Here’s one thing I’ve noticed by being fat … it’s not so much that I categorize myself by this label, but that others do. I generally think of myself as just a middle-aged woman, with an average variety of interests and abilities , trying to improve myself as best I can. But clearly, many other people see me as just a Fat Person.

If I haven’t seen folks in a long time, one of their first comments will be about my weight … that I’ve gained or lost or stayed the same. Similarly, this is what I hear from people about their other fat friends, and that topic will dominate the conversation. As if that’s all they or I do in this life, is gain and lose weight.

I pointed this out to someone recently, asking why weight would be a first and foremost attribute and topic of discussion, and the result was a lot of anger. Why shouldn’t weight loss be commended, this person asked, and gaining weight be condemned?

And indeed, given the CDC’s example, why not?

Here’s why not: I’ve been fat, medium and overly thin in my adult life. I cannot overstate the dramatic difference in how I was treated by the majority of my fellows at each weight. Being hated and despised for being fat — in its essence, hate speech — did not help me, in any way, to lose weight. But it did convince me about the cruelty of humanity.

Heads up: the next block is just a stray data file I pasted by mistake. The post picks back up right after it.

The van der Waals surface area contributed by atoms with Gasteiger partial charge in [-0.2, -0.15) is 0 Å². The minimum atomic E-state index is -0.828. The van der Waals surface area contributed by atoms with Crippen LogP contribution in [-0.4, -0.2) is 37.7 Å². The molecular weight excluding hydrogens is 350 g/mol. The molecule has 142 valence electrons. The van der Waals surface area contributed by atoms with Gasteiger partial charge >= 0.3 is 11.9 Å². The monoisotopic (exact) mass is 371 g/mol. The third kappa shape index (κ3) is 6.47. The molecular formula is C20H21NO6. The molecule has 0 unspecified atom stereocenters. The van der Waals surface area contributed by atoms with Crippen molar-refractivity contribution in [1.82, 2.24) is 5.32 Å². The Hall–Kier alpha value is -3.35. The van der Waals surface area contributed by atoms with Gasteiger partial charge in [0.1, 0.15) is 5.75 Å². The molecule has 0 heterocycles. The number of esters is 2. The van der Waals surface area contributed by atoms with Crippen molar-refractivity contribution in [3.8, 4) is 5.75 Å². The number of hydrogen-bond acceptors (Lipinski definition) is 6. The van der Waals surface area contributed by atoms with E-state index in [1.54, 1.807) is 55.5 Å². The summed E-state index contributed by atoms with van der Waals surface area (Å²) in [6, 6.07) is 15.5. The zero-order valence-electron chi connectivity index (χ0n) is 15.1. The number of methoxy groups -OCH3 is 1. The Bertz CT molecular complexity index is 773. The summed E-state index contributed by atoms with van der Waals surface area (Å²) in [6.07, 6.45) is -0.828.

[Sue is a CPA, a Certified Fraud Examiner, and just got a Masters in Taxation. She seems way above average to me, both in business and multiple other ways too! However, fat bigotry most emphatically exists and is just as mindless and nasty as any other form of bigotry. Maybe worse, because it’s still socially acceptable, as witness the CDC director who apparently feels it’s ok to demonize overweight people. I’m guessing he wouldn’t do that with, say, absenteeism from sickle cell anemia, because it often affects African-Americans and he’d probably get fired for saying so.

As for that supposed absenteeism, where’s the control group? Is the data being run against all types of ailments and conditions to see where it happens, or just against fat people compared to a mythical norm?

Worse, there’s a complete uncomprehension here about the causes of being overweight and of the simple fact that overweight people grapple with this all their lives. They aren’t weak-willed at all, but that’s the assumption. In the 1930’s and 1940’s, most doctors thought alcoholics were spineless jellyfish who just needed to show some will power and stop drinking. Today, alcoholism is accepted as a disease, there are treatment centers, and no overriding moral stigma.

That’s the real problem. The moral stigma and condemnation about being overweight. That’s what needs to go. — Bob]